All musicians have to cope with the amount of music similar to their own. There are thousands of bands in any given sub-genre: how do you distinguish yourself? Lately, I’ve felt this stronger with stoner-doom than any other metal genre. Every band peddles 15-minute songs of plodding cyclical riffing, various sorts of harshly belted vocals, and a slow stomping rhythm section. The bands that do anything different are far and few between, and quickly drop from their bin into a differently labeled one, like sludge-doom or progressive-something. Space Witch are pretty deeply entrenched in their stoner-doom categorization. These fellows from Stoke-on-Trent, UK are going unto the breach with their second album. Can they buck the trend of similar-sounding in the genre?
Arcanum consists of four lengthy tracks full of plodding cyclical riffing, particularly in the lengthiest songs, which bookend the album. These two, opener “Cosmonoid” and closer “Battle Hag,” are notable for being completely instrumental. Almost half an hour of heaving instrumental repetition is a lot to bear, and indeed Space Witch fail to live up to the challenge of writing themselves out of such a conundrum. “Cosmonoid” drags itself across the pavement of a single riff for its first eight minutes, before changing into second gear and crawling slightly quicker through the remainder of its 15-minute total on the back of a second riff. The main attempt to dispel the affliction of such dire dreariness is performed by the electronic section, a wonky and warbling mess of synthesizers that wanders in free-form across the recycled wasteland of riffs, taking several cues from Pink Floyd at their most spacey, reflecting “A Saucerful of Secrets” and “Set the Controls for the Heart of the Sun.” It merely serves as a momentary distraction, as it wanders too much to take a leading role, save for the canned choir near the end of the track.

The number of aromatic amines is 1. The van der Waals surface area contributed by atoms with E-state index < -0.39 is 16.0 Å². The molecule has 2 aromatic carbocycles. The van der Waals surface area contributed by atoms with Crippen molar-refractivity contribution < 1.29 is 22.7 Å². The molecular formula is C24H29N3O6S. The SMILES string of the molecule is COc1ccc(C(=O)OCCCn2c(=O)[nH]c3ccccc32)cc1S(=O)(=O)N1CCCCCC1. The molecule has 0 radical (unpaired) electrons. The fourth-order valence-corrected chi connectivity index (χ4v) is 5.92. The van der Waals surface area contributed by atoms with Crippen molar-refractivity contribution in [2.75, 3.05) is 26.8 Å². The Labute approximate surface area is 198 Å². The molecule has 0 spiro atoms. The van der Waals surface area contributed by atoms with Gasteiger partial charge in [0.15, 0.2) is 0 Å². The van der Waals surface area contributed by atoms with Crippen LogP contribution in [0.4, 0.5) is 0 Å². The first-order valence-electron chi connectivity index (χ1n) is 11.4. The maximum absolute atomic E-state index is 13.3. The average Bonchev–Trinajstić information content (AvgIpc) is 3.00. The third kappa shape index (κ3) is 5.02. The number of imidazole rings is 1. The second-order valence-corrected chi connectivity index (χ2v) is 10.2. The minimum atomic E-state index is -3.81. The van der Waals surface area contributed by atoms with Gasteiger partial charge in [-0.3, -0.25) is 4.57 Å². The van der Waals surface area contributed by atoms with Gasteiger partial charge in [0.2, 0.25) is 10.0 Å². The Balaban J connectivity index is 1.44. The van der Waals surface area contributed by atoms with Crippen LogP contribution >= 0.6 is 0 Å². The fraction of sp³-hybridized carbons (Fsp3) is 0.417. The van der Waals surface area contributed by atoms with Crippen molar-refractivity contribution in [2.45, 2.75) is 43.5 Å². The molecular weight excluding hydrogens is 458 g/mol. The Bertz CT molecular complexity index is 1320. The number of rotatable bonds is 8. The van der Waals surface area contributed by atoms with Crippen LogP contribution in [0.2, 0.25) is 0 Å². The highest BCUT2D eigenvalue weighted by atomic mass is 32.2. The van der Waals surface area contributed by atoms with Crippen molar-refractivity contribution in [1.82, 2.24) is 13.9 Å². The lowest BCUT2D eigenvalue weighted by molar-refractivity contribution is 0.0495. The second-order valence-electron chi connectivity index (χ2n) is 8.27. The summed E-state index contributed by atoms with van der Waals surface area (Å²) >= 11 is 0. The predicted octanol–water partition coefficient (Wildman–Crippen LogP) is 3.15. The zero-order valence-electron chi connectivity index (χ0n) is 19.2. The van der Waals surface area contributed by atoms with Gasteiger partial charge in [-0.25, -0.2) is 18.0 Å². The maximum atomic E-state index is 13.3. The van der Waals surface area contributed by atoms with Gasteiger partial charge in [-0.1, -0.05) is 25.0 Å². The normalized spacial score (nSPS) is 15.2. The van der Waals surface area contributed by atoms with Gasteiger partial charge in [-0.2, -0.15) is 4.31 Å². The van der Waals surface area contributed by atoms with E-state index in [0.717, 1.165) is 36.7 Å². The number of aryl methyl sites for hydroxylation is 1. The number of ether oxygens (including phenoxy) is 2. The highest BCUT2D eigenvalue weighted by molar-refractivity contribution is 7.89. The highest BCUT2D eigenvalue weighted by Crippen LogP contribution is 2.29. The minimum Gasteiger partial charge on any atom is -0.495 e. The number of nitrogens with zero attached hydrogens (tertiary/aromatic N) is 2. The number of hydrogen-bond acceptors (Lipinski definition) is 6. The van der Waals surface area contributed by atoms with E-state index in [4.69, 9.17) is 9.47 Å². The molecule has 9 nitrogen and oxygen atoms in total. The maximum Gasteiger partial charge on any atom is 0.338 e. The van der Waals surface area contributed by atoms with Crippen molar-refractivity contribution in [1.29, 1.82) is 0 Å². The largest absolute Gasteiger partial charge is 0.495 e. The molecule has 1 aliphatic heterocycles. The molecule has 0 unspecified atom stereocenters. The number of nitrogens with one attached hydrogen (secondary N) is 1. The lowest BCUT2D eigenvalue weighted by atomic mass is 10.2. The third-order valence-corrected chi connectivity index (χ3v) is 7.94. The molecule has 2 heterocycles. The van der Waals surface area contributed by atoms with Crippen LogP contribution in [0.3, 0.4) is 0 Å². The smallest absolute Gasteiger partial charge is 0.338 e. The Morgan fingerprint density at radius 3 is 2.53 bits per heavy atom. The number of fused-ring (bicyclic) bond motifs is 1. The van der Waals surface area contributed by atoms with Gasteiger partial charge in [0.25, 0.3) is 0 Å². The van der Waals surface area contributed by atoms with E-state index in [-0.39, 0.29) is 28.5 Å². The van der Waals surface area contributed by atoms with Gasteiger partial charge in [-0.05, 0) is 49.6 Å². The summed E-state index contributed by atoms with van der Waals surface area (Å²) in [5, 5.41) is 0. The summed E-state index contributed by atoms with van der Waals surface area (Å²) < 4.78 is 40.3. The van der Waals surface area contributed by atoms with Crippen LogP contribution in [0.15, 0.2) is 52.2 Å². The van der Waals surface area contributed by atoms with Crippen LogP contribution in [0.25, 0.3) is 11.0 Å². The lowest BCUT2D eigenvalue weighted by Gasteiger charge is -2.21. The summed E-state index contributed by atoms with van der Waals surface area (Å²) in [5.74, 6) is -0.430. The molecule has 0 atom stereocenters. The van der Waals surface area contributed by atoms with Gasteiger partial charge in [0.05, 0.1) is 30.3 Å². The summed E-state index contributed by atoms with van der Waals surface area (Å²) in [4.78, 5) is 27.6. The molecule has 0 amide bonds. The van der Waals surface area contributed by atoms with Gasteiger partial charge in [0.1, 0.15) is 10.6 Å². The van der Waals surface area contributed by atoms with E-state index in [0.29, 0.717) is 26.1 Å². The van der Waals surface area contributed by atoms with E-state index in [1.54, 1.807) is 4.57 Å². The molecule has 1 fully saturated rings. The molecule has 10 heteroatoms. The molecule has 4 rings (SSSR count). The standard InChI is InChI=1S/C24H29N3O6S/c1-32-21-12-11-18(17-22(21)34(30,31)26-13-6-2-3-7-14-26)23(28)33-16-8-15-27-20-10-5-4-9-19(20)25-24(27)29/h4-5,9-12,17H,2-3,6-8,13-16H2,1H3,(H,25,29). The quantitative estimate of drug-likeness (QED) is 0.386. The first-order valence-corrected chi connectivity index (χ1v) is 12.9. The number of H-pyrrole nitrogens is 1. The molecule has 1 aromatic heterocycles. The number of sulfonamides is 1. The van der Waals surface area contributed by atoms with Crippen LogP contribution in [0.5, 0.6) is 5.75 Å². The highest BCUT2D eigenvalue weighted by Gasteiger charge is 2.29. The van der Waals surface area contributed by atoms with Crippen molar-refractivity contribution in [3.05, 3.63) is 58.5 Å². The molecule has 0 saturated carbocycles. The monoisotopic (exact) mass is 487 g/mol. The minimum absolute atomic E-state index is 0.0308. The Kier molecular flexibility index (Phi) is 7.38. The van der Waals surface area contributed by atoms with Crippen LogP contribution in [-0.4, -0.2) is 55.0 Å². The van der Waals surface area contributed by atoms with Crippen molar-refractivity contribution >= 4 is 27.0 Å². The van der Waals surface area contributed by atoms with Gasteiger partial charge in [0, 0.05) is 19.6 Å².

Things don’t get quite as dire as the opener again but expect no miracles. “Astro Genocide” initially seems to be more down-tuned instrumental riffing beneath Floydian synths, but actual lead guitar work soon begs my attention, and when the riffs snap awake like a hypnotist gave his cue, actual life flows back into the album. Some harshly belted vocals add a touch of variation, and the song ties off with a riff that’s almost Swedish death metal. While neither is spectacularly executed, they both do more to liven up the album than any of the synthesizers. Side B is comprised of “Hex Solaris” and “Battle Hag,” which contains the same amount of ideas as side A but spread them a little more evenly over the two songs. The closer in particular sounds more lively, not just in pacing but in writing and execution, despite the lack of vocals.
It’s not enough, though. Arcanum can not hold interest going through the familiar motions of every stoner-doom band below the top tier. Opening with the longest and poorest track certainly does them no favors there, but nothing on the remainder of the album redeems Space Witch. The production is fairly typical: loud and heavy, and a bit muddled in the low registers, giving it a mild case of swampiness. The instruments pierce the marshes easily though, and there is no discernible clipping in the master which stops well short of crushed.
I’m left with the strong feeling that, like many bands in the genre, this is not intended for spinning at home. Space Witch don’t play so you can sit at home and crochet with a cat in your lap listening to their tunes. Arcanum can’t hold my attention because it was never supposed to. This is music to be played in a small venue with pot smoke billowing out the eaves. In that setting, the four tracks on Arcanum will induce that lovely trance-like state where you’re feeling the music as much as you hear it (because your diaphragm won’t stop rattling.) But that doesn’t work on an album, and it doesn’t work sober. In a clear-headed and analytical state, Arcanum does not hold up. But feel free to alter your state of mind and observe the difference. For science, of course.